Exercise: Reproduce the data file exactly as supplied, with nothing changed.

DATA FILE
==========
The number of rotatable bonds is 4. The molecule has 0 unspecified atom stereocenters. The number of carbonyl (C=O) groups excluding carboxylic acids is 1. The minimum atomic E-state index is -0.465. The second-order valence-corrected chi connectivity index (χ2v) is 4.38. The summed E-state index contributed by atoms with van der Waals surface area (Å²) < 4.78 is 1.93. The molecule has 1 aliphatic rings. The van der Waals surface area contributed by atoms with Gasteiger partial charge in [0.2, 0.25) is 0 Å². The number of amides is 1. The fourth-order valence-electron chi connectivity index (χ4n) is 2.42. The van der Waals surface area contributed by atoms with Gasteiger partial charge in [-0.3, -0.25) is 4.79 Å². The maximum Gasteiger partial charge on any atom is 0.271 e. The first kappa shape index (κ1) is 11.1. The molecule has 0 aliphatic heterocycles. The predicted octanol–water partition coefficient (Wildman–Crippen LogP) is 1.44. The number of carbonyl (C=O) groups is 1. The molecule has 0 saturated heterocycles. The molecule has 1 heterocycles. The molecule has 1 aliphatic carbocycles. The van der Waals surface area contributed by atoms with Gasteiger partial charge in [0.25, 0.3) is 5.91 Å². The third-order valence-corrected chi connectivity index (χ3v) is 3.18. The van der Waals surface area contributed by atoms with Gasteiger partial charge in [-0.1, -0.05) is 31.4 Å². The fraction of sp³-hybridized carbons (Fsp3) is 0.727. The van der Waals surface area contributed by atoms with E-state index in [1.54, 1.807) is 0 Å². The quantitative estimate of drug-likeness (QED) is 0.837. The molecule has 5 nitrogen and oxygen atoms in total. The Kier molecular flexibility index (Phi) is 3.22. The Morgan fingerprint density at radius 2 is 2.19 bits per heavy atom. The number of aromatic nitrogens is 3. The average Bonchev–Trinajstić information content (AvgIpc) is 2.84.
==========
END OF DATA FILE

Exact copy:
The number of rotatable bonds is 4. The molecule has 0 unspecified atom stereocenters. The number of carbonyl (C=O) groups excluding carboxylic acids is 1. The minimum atomic E-state index is -0.465. The second-order valence-corrected chi connectivity index (χ2v) is 4.38. The summed E-state index contributed by atoms with van der Waals surface area (Å²) < 4.78 is 1.93. The molecule has 1 aliphatic rings. The van der Waals surface area contributed by atoms with Gasteiger partial charge in [0.2, 0.25) is 0 Å². The number of amides is 1. The fourth-order valence-electron chi connectivity index (χ4n) is 2.42. The van der Waals surface area contributed by atoms with Gasteiger partial charge in [-0.3, -0.25) is 4.79 Å². The maximum Gasteiger partial charge on any atom is 0.271 e. The first kappa shape index (κ1) is 11.1. The molecule has 0 aliphatic heterocycles. The predicted octanol–water partition coefficient (Wildman–Crippen LogP) is 1.44. The number of carbonyl (C=O) groups is 1. The molecule has 0 saturated heterocycles. The molecule has 1 heterocycles. The molecule has 1 aliphatic carbocycles. The van der Waals surface area contributed by atoms with Gasteiger partial charge in [0.25, 0.3) is 5.91 Å². The third-order valence-corrected chi connectivity index (χ3v) is 3.18. The van der Waals surface area contributed by atoms with Gasteiger partial charge in [-0.1, -0.05) is 31.4 Å². The fraction of sp³-hybridized carbons (Fsp3) is 0.727. The van der Waals surface area contributed by atoms with E-state index in [1.54, 1.807) is 0 Å². The quantitative estimate of drug-likeness (QED) is 0.837. The molecule has 5 nitrogen and oxygen atoms in total. The Kier molecular flexibility index (Phi) is 3.22. The Morgan fingerprint density at radius 2 is 2.19 bits per heavy atom. The number of aromatic nitrogens is 3. The average Bonchev–Trinajstić information content (AvgIpc) is 2.84.